Portugal. Pastel de Nata, poncha, great geographical beers – Sagres if you live in the South and Super Bock if you live in the North – and lovely people. Just some of the great things this beautiful country has to offer. It’s roamingkangaroo’s Top 10 things to do in the stunning city of Porto.
1. Francesinha for lunch.
Francesinha (or “Little Frenchie”) is a local delicacy in Porto. It’s basically a sandwich that contains cured ham, sausage, steak, a tomato/beer sauce and is finished off with an outer layer of cheese for good measure. Tastes good too. A decent serving should set you back around €7-8 with a side of chips. Definitely worth a try if you like to eat as the locals do.
2. Walk over the Dom Luis II Bridge.
Joining Porto to Vila Nova de Gaia, the Luis I Bridge is a bridge of metal arch construction that has stood since 1886. The fella that built and designed the bridge was a partner of Eiffel, of the Eiffel Tower fame. The bridge carries traffic down below and the Metro above, as well as a pedestrian walkway. The confusing part of this is there are no fences or barriers whatsoever to separate the trains from the pedestrians on the side – so take care! Atop the bridge is a perfect viewing spot looking down on the city. I took in a lovely sunset from here.
3. Take in a football game or stadium tour of the Estadio do Dragão.
There are two main football teams in Porto – FC Porto and Boavista. Porto play in the Estadio do Dragão (Dragon Stadium) and are one of the top clubs in Portugal. The stadium is a little out of the city but it’s easily accessible on the metro, around a 20 minute trip. One Jose Mourinho was manager here in the early 2000s. Boavista, on the other hand, got done for corruption and were sent down to the second division a few years ago.
4. Climb the Clerigos Bell Tower.
The “Torre dos Clerigos” is a lovely Bell tower located at the Clerigos Church, offering a fantastic view across the city of Porto. In turn, the tower is visible from many areas of the city. The church it is attached to is a Baroque style, and is worth a look considering it is free. To climb the tower you will have to part with €3 – a small price to pay for the 360 degree views you will take in at the top. Expect around 200 steps, great for those defined calf muscles.
5. Make use of the Porto Metro system.
The Metro in Porto feels more like a light rail in truth, but it is very good. The network is vast considering Porto isn’t a huge city, which makes getting around a breeze. They have a re-loadable paper “Andante” card which you can use similarly to an Oyster in London, except at a fraction of the price! There is even an Airport line which makes getting in and out almost too easy and takes around 45 minutes.
6. Visit Matosinhos and it’s beaches.
Matosinhos is a smaller barrio of Porto located further west, on the beach and is easily accessible on the Yellow Sightseeing Bus. Here you will find gorgeous coastline, people soaking up the sun and a rather interesting monument, She Changes, a sculpture by American artist Janet Echelman, which sits on the waterfront of Matosinhos. If you are there on a weekend you will be rubbing shoulders with the locals who love to hang out by the water which makes for a great vibe. There are numerous cafes and bars here too.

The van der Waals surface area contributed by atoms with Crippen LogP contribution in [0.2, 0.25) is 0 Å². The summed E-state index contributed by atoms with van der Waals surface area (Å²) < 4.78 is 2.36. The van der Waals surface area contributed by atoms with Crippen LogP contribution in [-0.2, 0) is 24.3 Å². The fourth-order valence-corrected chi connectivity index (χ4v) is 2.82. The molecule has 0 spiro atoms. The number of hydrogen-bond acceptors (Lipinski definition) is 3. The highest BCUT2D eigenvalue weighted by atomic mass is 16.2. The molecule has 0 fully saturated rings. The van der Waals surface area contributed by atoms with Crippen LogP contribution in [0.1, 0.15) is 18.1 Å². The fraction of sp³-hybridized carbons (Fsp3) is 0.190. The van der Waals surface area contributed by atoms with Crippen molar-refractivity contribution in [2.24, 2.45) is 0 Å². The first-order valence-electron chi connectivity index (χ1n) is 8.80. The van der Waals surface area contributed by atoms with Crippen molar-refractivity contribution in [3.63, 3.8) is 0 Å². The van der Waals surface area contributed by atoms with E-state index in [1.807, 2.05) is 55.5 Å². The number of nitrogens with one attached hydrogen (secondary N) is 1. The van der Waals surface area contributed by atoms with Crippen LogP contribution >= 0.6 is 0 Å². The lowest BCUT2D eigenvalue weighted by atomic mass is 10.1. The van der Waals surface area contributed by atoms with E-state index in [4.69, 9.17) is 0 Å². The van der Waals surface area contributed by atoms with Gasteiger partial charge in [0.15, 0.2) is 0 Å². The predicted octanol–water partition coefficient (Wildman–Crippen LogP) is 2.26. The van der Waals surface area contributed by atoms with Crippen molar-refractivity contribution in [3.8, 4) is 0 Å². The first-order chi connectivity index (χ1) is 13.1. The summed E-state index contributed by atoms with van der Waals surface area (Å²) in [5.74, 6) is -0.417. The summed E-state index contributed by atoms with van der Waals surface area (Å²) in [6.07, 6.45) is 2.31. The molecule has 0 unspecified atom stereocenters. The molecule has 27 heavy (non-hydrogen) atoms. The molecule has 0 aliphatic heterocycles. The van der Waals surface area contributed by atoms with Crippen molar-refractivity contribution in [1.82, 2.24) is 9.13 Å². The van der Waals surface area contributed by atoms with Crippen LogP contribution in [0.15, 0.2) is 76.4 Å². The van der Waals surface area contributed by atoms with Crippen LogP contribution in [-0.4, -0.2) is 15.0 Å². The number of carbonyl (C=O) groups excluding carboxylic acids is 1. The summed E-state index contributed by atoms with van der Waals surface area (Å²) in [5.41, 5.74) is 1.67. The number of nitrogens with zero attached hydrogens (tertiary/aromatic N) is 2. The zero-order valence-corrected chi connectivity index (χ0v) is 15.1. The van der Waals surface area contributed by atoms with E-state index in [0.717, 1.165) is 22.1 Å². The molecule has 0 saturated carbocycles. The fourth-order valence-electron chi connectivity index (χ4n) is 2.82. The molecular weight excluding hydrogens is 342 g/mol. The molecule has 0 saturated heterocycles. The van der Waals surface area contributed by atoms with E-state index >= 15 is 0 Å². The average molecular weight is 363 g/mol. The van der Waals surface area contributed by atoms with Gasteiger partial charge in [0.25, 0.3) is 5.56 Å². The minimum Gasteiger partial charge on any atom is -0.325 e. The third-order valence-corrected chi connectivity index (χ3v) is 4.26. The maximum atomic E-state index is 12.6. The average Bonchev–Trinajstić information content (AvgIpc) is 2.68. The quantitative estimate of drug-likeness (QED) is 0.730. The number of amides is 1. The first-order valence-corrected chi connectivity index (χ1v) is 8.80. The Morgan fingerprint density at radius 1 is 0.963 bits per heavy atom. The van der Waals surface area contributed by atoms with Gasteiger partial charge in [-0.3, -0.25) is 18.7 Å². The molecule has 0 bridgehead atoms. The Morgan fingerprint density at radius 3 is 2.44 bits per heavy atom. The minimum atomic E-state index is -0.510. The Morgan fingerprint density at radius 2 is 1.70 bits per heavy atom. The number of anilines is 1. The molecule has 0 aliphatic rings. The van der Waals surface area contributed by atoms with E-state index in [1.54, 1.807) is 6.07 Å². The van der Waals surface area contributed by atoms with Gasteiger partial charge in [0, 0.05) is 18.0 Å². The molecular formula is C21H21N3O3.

7. Take in a river cruise on the Douro River.
I first saw the Douro River watching the Red Bull Air Race, some 6-7 years ago and I said to myself that I would love to get to see it in person one day, and I wasn’t disappointed in doing so. The Douro actually starts in North-Central Spain and flows for nearly 900kms, finishing in the Atlantic Ocean in Porto. For me, this was a great way to take in the city, overlooking both sides of the Douro, and very relaxing. There are plenty of operators here running tours up and down the river, mainly focusing on the many Bridges that cross high above.
8. Do a Port winery tour.
Porto is famous for it’s very own wine, simply called Port. A fortified, typically dessert wine that is famous around the world. Tours are easy to jump onto in Porto itself, but if you have the extra time it is worth venturing east and inland up the Douro river where many more Port wineries are situated. I took a visit to the Calem winery, which is on the South bank of the Douro River in town itself.
9. 6,7 and 8 can all be done courtesy of the Big Yellow Sightseeing Buses
You can’t miss these babies cruising around town, ferrying enthusiastic visitors like myself around this gorgeous city. There are around 25 stops that you can utilize across town with 2 different routes – the Old Town and the River/Ocean side. A 24 hour pass set me back around €20, and that included the River Cruise mentioned above, as well as a complimentary tour of the Calem Port Winery. Great value and in truth, a 24 hour pass would be more than enough time to see all of the city sights.
10. Check out the El Corte Ingles shopping centre.
Located in Vila Nova de Gaia, this big shopping centre will surely cater to any Shopaholic Travellers. El Corte Ingles is a massive Spanish department store, who have a few stores in Portugal also. Think along the lines of Myer or Selfridge’s here.
So, there it is. If you find yourself in Portugal make sure you head north from Lisbon and visit this gem of a city. In my opinion, it is extremely underrated in Porto, but I am so glad I went and I am sure you will be too!